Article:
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In Medicare: Important Steps Have Been Taken, but More Could Be Done to Deter Fraud, a report issued on April 24, 2012, the Government Accountability Office (GAO) concluded that the Centers for Medicare and Medicaid Services (CMS) has made progress in implementing several key strategies GAO identified in prior work as helpful in protecting Medicare from fraud.
However, some actions that could help combat fraud remain incomplete.
Specifically, the GAO focused on 3 areas—provider enrollment, pre- and post-payment claims review and processes for addressing identified vulnerabilities.
GAO’s previous work found persistent weaknesses in Medicare’s enrollment standards and procedures that increased the risk of enrolling entities intent on defrauding the program. CMS has strengthened provider enrollment—for example, in February 2011, CMS designated three levels of risk—high, moderate, and limited—with different screening procedures for categories of providers at each level.
However, CMS has not completed other actions, including implementation of some relevant provisions of the Patient Protection and Affordable Care Act (PPACA). Specifically, CMS has not:
Pre- and Post-payment Claims Review
GAO had previously found that increased efforts to review claims on a prepayment basis can prevent payments from being made for potentially fraudulent claims, while improving systems used to review claims on a post-payment basis could better identify patterns of potentially fraudulent billing for further investigation.
CMS has controls in Medicare’s claims processing systems to determine if claims should be paid, denied, or reviewed further by comparing information on claims with information on providers and Medicare coverage and requirements.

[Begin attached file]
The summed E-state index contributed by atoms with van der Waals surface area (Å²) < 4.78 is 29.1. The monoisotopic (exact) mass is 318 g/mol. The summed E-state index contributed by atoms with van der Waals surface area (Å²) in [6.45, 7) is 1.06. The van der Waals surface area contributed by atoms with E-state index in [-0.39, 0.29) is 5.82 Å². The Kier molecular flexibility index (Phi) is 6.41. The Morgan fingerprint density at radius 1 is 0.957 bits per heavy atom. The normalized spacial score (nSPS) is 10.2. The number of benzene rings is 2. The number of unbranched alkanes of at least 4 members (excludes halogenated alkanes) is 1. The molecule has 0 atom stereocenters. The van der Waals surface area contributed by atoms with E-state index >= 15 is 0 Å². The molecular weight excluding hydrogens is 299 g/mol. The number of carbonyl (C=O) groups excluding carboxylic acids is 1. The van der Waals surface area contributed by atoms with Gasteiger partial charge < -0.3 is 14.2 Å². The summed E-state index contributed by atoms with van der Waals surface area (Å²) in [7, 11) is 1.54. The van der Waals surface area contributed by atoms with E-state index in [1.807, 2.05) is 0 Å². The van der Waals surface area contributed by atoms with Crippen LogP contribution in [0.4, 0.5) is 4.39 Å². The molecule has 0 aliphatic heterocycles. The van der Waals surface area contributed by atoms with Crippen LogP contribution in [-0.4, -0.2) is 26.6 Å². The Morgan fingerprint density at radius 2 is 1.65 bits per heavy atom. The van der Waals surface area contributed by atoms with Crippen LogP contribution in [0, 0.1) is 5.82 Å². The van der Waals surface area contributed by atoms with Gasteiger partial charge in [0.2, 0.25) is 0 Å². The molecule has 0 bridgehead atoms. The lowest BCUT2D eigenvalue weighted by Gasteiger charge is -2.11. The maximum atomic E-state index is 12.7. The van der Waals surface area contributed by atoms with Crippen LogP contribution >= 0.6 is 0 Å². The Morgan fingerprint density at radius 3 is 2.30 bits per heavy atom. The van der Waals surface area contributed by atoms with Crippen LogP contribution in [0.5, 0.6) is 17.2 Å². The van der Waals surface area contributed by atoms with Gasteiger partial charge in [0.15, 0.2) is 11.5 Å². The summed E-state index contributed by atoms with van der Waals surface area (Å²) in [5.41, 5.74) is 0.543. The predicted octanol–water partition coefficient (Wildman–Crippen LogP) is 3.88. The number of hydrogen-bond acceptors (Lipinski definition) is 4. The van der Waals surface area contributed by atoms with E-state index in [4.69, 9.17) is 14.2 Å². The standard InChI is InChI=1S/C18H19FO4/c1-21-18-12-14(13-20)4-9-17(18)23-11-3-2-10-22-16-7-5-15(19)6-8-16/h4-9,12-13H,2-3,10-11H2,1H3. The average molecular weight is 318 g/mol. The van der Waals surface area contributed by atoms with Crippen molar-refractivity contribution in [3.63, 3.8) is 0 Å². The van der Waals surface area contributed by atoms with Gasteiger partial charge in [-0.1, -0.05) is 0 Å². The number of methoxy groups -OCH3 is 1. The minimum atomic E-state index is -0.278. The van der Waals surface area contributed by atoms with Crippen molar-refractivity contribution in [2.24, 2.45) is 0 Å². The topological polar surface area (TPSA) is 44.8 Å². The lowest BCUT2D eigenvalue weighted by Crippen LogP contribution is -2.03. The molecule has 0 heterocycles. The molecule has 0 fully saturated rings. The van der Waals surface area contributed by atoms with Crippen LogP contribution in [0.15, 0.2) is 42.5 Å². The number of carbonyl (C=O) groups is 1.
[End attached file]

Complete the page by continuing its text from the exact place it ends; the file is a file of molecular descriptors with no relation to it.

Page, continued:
These controls require timely and accurate information about providers that GAO has previously recommended that CMS strengthen.
GAO is currently examining CMS’s use of prepayment edits to implement coverage and payment policies and CMS’s new Fraud Prevention System, which uses analytic methods to examine claims before payment.
CMS could better use post-payment claims review to identify patterns of fraud by incorporating prior GAO recommendations to develop plans and timelines for fully implementing and expanding two information technology systems it developed.
These systems are a central storehouse of Medicare and other data and a Web portal to the storehouse with tools for analysis.
Robust Process to Address Identified Vulnerabilities
Having mechanisms in place to resolve vulnerabilities that lead to erroneous payments is critical to effective program management and could help address fraud. Such vulnerabilities are service- or system-specific weaknesses that can lead to payment errors—for example, providers receiving multiple payments as a result of incorrect coding.
GAO has previously identified weaknesses in this process, which resulted in vulnerabilities being left unaddressed.
GAO is evaluating the current status of the process for assessing and developing corrective actions to address vulnerabilities.